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Airman 1st Class Lawrence Genova of the 332nd Expeditionary Air Control Squadron at Balad Air Base, Iraq, pulls maintenance on a generator — an important piece of equipment for expeditionary units deployed to places where there is no electricity.
Airman 1st Class Lawrence Genova of the 332nd Expeditionary Air Control Squadron at Balad Air Base, Iraq, pulls maintenance on a generator — an important piece of equipment for expeditionary units deployed to places where there is no electricity. (Michael Abrams / S&S)
Airman 1st Class Lawrence Genova of the 332nd Expeditionary Air Control Squadron at Balad Air Base, Iraq, pulls maintenance on a generator — an important piece of equipment for expeditionary units deployed to places where there is no electricity.
Airman 1st Class Lawrence Genova of the 332nd Expeditionary Air Control Squadron at Balad Air Base, Iraq, pulls maintenance on a generator — an important piece of equipment for expeditionary units deployed to places where there is no electricity. (Michael Abrams / S&S)
Capt. Erik Figueriedo, of the 322 Expeditionary Air Control Squadron, sits inside an operations module used for air traffic control at Balad Air Base.
Capt. Erik Figueriedo, of the 322 Expeditionary Air Control Squadron, sits inside an operations module used for air traffic control at Balad Air Base. (Michael Abrams / S&S)
Maj. Michael Krueger, director of operations for the 332nd Expeditionary Air Control Squadron at Balad Air Base, Iraq.
Maj. Michael Krueger, director of operations for the 332nd Expeditionary Air Control Squadron at Balad Air Base, Iraq. (Michael Abrams / S&S)
Lt. Col. Kristen Dolan, commander of the 332nd Expeditionary Air Control Squadron at Balad Air Base, Iraq, and the 603rd Air Control Squadron at Aviano Air Base, Italy.
Lt. Col. Kristen Dolan, commander of the 332nd Expeditionary Air Control Squadron at Balad Air Base, Iraq, and the 603rd Air Control Squadron at Aviano Air Base, Italy. (Michael Abrams / S&S)

BALAD, Iraq — The 603rd Air Control Squadron’s deployment to Iraq has been far from typical.

Most Air Force personnel who deploy to Iraq do so individually or in small groups. Not the 603rd, which sent more than 100 airmen.

Most Air Force personnel are deployed for 90 days. Not the 603rd, which left Aviano Air Base, Italy, in November. The squadron is still in theater and likely will be around for a few more months.

Most Air Force personnel are assigned to one base to carry out their missions. Not the 603rd, which is now based in Balad after spending the first part of its deployment at Baghdad International Airport.

But Lt. Col. Kristen Dolan, the commander in Aviano as well as the leader of the 332nd Expeditionary Air Control Squadron in Iraq, says her airmen have taken it all in stride.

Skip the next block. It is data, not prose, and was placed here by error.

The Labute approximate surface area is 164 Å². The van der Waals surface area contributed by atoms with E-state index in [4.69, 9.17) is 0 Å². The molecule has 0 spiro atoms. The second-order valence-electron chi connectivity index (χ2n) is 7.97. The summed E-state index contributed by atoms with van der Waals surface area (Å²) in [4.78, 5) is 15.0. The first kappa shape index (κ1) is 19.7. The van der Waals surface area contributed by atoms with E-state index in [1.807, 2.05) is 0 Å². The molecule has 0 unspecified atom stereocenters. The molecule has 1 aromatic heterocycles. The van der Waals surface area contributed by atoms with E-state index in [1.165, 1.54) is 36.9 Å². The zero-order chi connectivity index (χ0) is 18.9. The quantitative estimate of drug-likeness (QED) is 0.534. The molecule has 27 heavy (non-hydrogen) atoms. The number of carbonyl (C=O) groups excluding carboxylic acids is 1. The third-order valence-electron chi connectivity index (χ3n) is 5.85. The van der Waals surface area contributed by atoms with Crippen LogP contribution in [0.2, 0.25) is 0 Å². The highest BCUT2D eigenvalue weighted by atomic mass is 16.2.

“I’m very proud of them,” she says of the 120 airmen from Aviano and 20 from an Air National Guard sister unit from Utah, the 109th Air Control Squadron. “Overall, I think it’s been a good experience for me as a squadron commander to see what the unit’s made of.”

It’s composed of airmen who know how to do their jobs. A visitor to the compound would be hard pressed to find anyone who will admit to finding any surprises in Iraq.

“I was well-prepared,” says Airman 1st Class Antoine Holt of his job, which involves passing along a picture of airspace activity to the service’s regional headquarters.

“It’s second nature,” Airman 1st Class Lawrence Genova says on maintaining the power that’s essential to keep the squadron’s equipment working around the clock.

Training, the unit’s officers say, is the key to the squadron’s success.

“We train to the point of proficiency and we use that training when we get to the theater,” said Capt. Erik Figueriedo.

“Everything we do here and all the equipment we use is exactly what we have in Aviano,” says Maj. Michael Krueger, director of operations. That includes the four trailer-sized operation modules — weighing in at 16,200 pounds each — that help airmen monitor the airspace over Iraq around the clock.

The 332nd declines to provide details about how much airspace it can monitor. But Krueger says the scope of the mission didn’t change with the move from Baghdad to Balad.

That move is part of a greater shift of Air Force assets from Baghdad to Balad — which is projected to eventually become the service’s major hub in Iraq. Krueger says the 332nd was fortunate in that it had the opportunity to arrange its facilities on a vacant lot near the runway.

As for the move itself, Dolan says that’s part of the unit’s mission.

“Mobility is a part of who we are and what we do,” she says. “But I don’t want you to think that means it was easy,” he said

And airmen acknowledge that there are conditions in Iraq that make the job a bit more challenging.

“Obviously, sand is not good for electronics,” said Capt. Douglas Fowler, chief of maintenance. “The same could be said for heat. But we clean it and maintain it regularly. It’s the same thing we do wherever we go.”

“It’s a little bit different in a war environment than it is in garrison,” Krueger said. “But overall, our responsibilities are basically the same.”

Migrated
Kent has filled numerous roles at Stars and Stripes including: copy editor, news editor, desk editor, reporter/photographer, web editor and overseas sports editor. Based at Aviano Air Base, Italy, he’s been TDY to countries such as Afghanistan Iraq, Kosovo and Bosnia. Born in California, he’s a 1988 graduate of Humboldt State University and has been a journalist for almost 38 years.
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